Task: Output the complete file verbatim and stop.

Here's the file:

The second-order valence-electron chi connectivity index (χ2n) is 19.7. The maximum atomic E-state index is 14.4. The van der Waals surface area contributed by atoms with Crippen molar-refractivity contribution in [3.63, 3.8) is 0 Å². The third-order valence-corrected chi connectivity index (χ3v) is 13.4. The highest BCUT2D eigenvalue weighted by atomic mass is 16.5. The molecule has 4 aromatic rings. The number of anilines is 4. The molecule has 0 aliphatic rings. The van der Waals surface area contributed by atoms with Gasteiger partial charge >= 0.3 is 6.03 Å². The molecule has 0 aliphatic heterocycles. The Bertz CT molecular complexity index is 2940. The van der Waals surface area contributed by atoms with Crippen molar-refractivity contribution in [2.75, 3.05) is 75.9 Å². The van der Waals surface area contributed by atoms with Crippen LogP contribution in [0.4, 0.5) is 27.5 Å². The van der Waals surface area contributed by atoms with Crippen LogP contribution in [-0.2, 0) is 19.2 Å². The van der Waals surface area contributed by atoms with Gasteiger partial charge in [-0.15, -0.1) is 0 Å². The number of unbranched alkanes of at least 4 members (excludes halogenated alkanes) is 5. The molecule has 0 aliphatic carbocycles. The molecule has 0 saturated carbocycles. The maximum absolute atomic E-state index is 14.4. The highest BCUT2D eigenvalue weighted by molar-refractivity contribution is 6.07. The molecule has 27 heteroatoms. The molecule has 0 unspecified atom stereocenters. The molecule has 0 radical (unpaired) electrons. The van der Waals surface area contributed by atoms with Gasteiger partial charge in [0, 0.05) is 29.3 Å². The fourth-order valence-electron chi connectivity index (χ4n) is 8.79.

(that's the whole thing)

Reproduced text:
The second-order valence-electron chi connectivity index (χ2n) is 19.7. The maximum atomic E-state index is 14.4. The van der Waals surface area contributed by atoms with Crippen molar-refractivity contribution in [3.63, 3.8) is 0 Å². The third-order valence-corrected chi connectivity index (χ3v) is 13.4. The highest BCUT2D eigenvalue weighted by atomic mass is 16.5. The molecule has 4 aromatic rings. The number of anilines is 4. The molecule has 0 aliphatic rings. The van der Waals surface area contributed by atoms with Gasteiger partial charge >= 0.3 is 6.03 Å². The molecule has 0 aliphatic heterocycles. The Bertz CT molecular complexity index is 2940. The van der Waals surface area contributed by atoms with Crippen molar-refractivity contribution in [2.75, 3.05) is 75.9 Å². The van der Waals surface area contributed by atoms with Crippen LogP contribution in [0.4, 0.5) is 27.5 Å². The van der Waals surface area contributed by atoms with Crippen LogP contribution in [-0.2, 0) is 19.2 Å². The van der Waals surface area contributed by atoms with Gasteiger partial charge in [-0.15, -0.1) is 0 Å². The number of unbranched alkanes of at least 4 members (excludes halogenated alkanes) is 5. The molecule has 0 aliphatic carbocycles. The molecule has 0 saturated carbocycles. The maximum absolute atomic E-state index is 14.4. The highest BCUT2D eigenvalue weighted by molar-refractivity contribution is 6.07. The molecule has 27 heteroatoms. The molecule has 0 unspecified atom stereocenters. The molecule has 0 radical (unpaired) electrons. The van der Waals surface area contributed by atoms with Gasteiger partial charge in [0, 0.05) is 29.3 Å². The fourth-order valence-electron chi connectivity index (χ4n) is 8.79.